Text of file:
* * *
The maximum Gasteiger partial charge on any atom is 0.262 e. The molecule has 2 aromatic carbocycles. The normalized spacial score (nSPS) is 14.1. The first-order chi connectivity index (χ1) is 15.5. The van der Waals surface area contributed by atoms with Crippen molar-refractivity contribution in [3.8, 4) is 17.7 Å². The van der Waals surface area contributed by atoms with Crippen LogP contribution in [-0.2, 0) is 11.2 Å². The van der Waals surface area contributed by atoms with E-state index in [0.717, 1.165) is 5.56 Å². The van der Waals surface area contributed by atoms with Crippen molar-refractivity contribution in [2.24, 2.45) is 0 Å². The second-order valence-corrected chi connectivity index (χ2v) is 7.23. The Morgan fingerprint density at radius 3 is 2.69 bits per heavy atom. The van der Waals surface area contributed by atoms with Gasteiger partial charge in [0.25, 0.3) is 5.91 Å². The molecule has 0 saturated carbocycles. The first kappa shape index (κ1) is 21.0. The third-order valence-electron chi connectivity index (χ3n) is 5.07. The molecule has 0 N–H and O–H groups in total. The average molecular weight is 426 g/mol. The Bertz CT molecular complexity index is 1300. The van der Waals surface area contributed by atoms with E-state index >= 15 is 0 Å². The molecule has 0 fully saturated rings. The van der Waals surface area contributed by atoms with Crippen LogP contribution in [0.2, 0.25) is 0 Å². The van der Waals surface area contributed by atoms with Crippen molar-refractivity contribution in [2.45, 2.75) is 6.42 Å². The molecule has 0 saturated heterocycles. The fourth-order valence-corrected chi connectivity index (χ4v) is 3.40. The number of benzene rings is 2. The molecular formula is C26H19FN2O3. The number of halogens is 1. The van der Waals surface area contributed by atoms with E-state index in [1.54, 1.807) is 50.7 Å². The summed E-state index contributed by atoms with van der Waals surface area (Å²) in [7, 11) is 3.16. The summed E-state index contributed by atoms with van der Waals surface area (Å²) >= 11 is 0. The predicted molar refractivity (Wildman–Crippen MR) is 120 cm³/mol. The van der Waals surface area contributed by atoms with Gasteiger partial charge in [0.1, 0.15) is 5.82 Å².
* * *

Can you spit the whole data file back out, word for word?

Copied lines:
The maximum Gasteiger partial charge on any atom is 0.262 e. The molecule has 2 aromatic carbocycles. The normalized spacial score (nSPS) is 14.1. The first-order chi connectivity index (χ1) is 15.5. The van der Waals surface area contributed by atoms with Crippen molar-refractivity contribution in [3.8, 4) is 17.7 Å². The van der Waals surface area contributed by atoms with Crippen LogP contribution in [-0.2, 0) is 11.2 Å². The van der Waals surface area contributed by atoms with E-state index in [0.717, 1.165) is 5.56 Å². The van der Waals surface area contributed by atoms with Crippen molar-refractivity contribution in [2.24, 2.45) is 0 Å². The second-order valence-corrected chi connectivity index (χ2v) is 7.23. The Morgan fingerprint density at radius 3 is 2.69 bits per heavy atom. The van der Waals surface area contributed by atoms with Gasteiger partial charge in [0.25, 0.3) is 5.91 Å². The molecule has 0 saturated carbocycles. The first kappa shape index (κ1) is 21.0. The third-order valence-electron chi connectivity index (χ3n) is 5.07. The molecule has 0 N–H and O–H groups in total. The average molecular weight is 426 g/mol. The Bertz CT molecular complexity index is 1300. The van der Waals surface area contributed by atoms with E-state index >= 15 is 0 Å². The molecule has 0 fully saturated rings. The van der Waals surface area contributed by atoms with Crippen LogP contribution in [0.2, 0.25) is 0 Å². The van der Waals surface area contributed by atoms with Crippen molar-refractivity contribution in [2.45, 2.75) is 6.42 Å². The molecule has 0 saturated heterocycles. The fourth-order valence-corrected chi connectivity index (χ4v) is 3.40. The number of benzene rings is 2. The molecular formula is C26H19FN2O3. The number of halogens is 1. The van der Waals surface area contributed by atoms with E-state index in [1.54, 1.807) is 50.7 Å². The summed E-state index contributed by atoms with van der Waals surface area (Å²) in [7, 11) is 3.16. The summed E-state index contributed by atoms with van der Waals surface area (Å²) >= 11 is 0. The predicted molar refractivity (Wildman–Crippen MR) is 120 cm³/mol. The van der Waals surface area contributed by atoms with Gasteiger partial charge in [0.1, 0.15) is 5.82 Å².